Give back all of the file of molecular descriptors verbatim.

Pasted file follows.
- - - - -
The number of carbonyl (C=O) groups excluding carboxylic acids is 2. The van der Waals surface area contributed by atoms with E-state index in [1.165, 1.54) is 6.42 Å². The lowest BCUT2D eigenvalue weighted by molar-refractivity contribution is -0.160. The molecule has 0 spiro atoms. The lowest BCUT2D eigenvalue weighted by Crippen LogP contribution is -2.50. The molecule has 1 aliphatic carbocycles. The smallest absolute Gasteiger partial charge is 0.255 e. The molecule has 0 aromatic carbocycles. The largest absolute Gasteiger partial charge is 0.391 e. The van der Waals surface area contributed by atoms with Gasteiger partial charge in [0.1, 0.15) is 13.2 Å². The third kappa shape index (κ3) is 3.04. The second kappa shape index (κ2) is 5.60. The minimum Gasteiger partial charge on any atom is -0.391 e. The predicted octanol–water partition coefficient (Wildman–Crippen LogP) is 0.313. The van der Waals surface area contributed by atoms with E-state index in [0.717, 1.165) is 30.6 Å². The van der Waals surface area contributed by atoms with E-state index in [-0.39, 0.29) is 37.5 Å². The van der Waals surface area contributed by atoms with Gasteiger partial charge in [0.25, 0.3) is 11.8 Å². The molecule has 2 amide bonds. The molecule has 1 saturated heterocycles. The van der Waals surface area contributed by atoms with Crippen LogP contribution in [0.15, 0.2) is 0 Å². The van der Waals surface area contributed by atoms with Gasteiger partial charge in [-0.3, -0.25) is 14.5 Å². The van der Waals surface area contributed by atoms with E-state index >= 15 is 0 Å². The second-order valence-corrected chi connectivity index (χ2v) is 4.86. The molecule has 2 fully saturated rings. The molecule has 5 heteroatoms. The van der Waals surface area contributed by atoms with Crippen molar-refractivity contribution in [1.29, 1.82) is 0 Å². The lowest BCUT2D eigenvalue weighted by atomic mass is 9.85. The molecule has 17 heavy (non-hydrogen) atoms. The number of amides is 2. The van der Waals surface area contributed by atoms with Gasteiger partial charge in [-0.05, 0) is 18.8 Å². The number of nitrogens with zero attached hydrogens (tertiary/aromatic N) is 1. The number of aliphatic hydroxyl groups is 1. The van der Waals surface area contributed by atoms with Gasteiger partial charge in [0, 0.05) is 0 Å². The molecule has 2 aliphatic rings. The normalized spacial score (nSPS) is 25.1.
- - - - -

The number of carbonyl (C=O) groups excluding carboxylic acids is 2. The van der Waals surface area contributed by atoms with E-state index in [1.165, 1.54) is 6.42 Å². The lowest BCUT2D eigenvalue weighted by molar-refractivity contribution is -0.160. The molecule has 0 spiro atoms. The lowest BCUT2D eigenvalue weighted by Crippen LogP contribution is -2.50. The molecule has 1 aliphatic carbocycles. The smallest absolute Gasteiger partial charge is 0.255 e. The molecule has 0 aromatic carbocycles. The largest absolute Gasteiger partial charge is 0.391 e. The van der Waals surface area contributed by atoms with Gasteiger partial charge in [0.1, 0.15) is 13.2 Å². The third kappa shape index (κ3) is 3.04. The second kappa shape index (κ2) is 5.60. The minimum Gasteiger partial charge on any atom is -0.391 e. The predicted octanol–water partition coefficient (Wildman–Crippen LogP) is 0.313. The van der Waals surface area contributed by atoms with E-state index in [0.717, 1.165) is 30.6 Å². The van der Waals surface area contributed by atoms with E-state index in [-0.39, 0.29) is 37.5 Å². The van der Waals surface area contributed by atoms with Gasteiger partial charge in [0.25, 0.3) is 11.8 Å². The molecule has 2 amide bonds. The molecule has 1 saturated heterocycles. The van der Waals surface area contributed by atoms with Crippen LogP contribution in [0.15, 0.2) is 0 Å². The van der Waals surface area contributed by atoms with Gasteiger partial charge in [-0.3, -0.25) is 14.5 Å². The van der Waals surface area contributed by atoms with E-state index >= 15 is 0 Å². The second-order valence-corrected chi connectivity index (χ2v) is 4.86. The molecule has 2 fully saturated rings. The molecule has 5 heteroatoms. The van der Waals surface area contributed by atoms with Crippen molar-refractivity contribution in [1.29, 1.82) is 0 Å². The lowest BCUT2D eigenvalue weighted by atomic mass is 9.85. The molecule has 17 heavy (non-hydrogen) atoms. The number of amides is 2. The van der Waals surface area contributed by atoms with Gasteiger partial charge in [-0.05, 0) is 18.8 Å². The number of nitrogens with zero attached hydrogens (tertiary/aromatic N) is 1. The number of aliphatic hydroxyl groups is 1. The van der Waals surface area contributed by atoms with Gasteiger partial charge in [0, 0.05) is 0 Å². The molecule has 2 aliphatic rings. The normalized spacial score (nSPS) is 25.1.